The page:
The record in this case is not adequate to decide appellant's claim under Stovall v. Denno. That case held that a pre-trial identification used at trial violates due process when, considered in the "totality of the circumstances surrounding it," it is "unnecessarily suggestive and conducive to irreparable mistaken identification." 388 U.S. at 302, 87 S. Ct. at 1972. At the trial both the complaining witness and an FBI agent testified to the complaining witness' identification of Jones at the city jail, but with some contradictions. The complaining witness said that without prompting by police he picked Jones out of a room of about 40 people milling around. The FBI agent stated that he thought there were two rooms with perhaps as few as 20 people between them. On remand the pre-trial hearing on this issue should be directed to "the similarities and the differences, respecting appellant and those in the room with him, in age, height, weight, dress and other physical features." Wright v. United States, 131 U.S. App. D.C. 279, 404 F.2d 1256 (decided January 31, 1968). The court should consider, as part of the totality of circumstances, the complaining witness' prior tentative identification of Jones from photographs, and whether the police at the later identification indicated to the complaining witness that the man he had thus tentatively identified was present in the room. Instructive here is Simmons v. United States, 390 U.S. 377, 383-384, 88 S. Ct. 967, 971, 19 L. Ed. 2d 1247 (1968):

". . . Even if the police subsequently follow the most correct photographic identification procedures and show him the pictures of a number of indivdiuals without indicating whom they suspect, there is some danger that the witness may make an incorrect identification. This danger will be increased if the police display to the witness only the picture of a single individual who generally resembles the person he saw, or if they show him the pictures of several persons among which the photograph of a single such individual recurs or is in some way emphasized. . . . Regardless of how the initial misidentification comes about, the witness thereafter is apt to retain in his memory the image of the photograph rather than of the person actually seen, reducing the trustworthiness of subsequent lineup or courtroom identification." (Footnotes omitted.) III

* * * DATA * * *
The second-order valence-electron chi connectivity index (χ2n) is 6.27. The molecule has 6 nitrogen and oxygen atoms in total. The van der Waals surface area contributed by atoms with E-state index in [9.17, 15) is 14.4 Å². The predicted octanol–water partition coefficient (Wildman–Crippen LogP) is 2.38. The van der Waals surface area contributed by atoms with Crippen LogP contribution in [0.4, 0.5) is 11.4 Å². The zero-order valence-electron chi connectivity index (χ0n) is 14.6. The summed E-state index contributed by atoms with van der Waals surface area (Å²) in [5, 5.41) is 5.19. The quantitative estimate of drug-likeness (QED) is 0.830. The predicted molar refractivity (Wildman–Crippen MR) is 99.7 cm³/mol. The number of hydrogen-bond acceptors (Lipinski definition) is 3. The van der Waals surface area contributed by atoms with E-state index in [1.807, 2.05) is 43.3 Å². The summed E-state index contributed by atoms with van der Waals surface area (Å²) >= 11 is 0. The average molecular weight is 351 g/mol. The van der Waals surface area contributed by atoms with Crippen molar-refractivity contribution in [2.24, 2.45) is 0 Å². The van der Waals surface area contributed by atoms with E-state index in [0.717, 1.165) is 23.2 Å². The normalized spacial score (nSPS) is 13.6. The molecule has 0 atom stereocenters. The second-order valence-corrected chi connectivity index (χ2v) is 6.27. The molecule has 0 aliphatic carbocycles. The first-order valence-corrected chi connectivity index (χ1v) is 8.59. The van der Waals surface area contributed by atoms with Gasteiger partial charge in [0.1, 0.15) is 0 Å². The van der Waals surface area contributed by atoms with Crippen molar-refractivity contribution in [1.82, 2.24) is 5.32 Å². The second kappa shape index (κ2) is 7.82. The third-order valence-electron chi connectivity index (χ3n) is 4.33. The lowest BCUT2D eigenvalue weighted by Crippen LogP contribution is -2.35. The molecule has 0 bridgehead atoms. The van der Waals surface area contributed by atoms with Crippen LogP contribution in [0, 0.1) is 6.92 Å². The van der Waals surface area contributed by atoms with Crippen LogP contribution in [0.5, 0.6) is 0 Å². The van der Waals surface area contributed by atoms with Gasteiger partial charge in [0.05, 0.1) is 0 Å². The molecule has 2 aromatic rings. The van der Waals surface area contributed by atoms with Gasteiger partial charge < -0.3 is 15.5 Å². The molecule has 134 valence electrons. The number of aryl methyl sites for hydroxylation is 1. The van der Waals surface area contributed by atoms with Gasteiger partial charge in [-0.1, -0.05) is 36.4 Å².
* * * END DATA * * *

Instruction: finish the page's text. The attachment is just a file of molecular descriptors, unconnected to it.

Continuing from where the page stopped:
The Luck doctrine gives a trial judge, under 14 D.C.CODE § 305 (1967), discretion to rule, before a defendant takes the stand, whether his prior convictions can be introduced to impeach his credibility. The twin concerns behind the doctrine are that the cause of truth may be "helped more by letting the jury hear the defendant's story than by the defendant's foregoing that opportunity because of the fear of prejudice founded upon a prior conviction," and that the "prejudicial effect of impeachment [may] far outweigh the probative relevance of the prior conviction to the issue of credibility." 121 U.S.App.D.C. at 156, 348 F.2d at 768. Here appellant attempted to raise the Luck issue to exclude his prior conviction of assault. The judge ruled that it was admissible, and when appellant took the stand the prior conviction was introduced.5 Two issues are presented: first, whether the Luck doctrine was properly invoked before the trial judge, and second, if it was, whether the judge erred in admitting the prior conviction.

Appellant's trial counsel made three attempts to raise the Luck issue. At a bench conference at the start of trial and again during the Government's case counsel raised the issue, pointing out that his trial strategy depended upon the judge's ruling. The judge stated in both instances that the point was premature. At the end of the Government's case the defense again re-urged the issue, informing the court of the nature of appellant's prior conviction.6 The court, without questioning the defense as to the nature of appellant's proposed testimony, ruled that the prior conviction of assault was admissible. The Government contends that these defense efforts were insufficient to raise Luck. We disagree. The defense made it clear that it wanted the judge to consider the Luck issue; once the defense has brought the issue before the judge, even though the burden of persuasion remains on the defendant, there is a duty upon the judge to make sufficient inquiry to inform himself on the relevant considerations:

"The burden of persuasion in this regard is on the accused; and, once the issue is raised, the District Court should make an inquiry, allowing the accused an opportunity to show why judicial discretion should be exercised in favor of exclusion of the criminal record. ...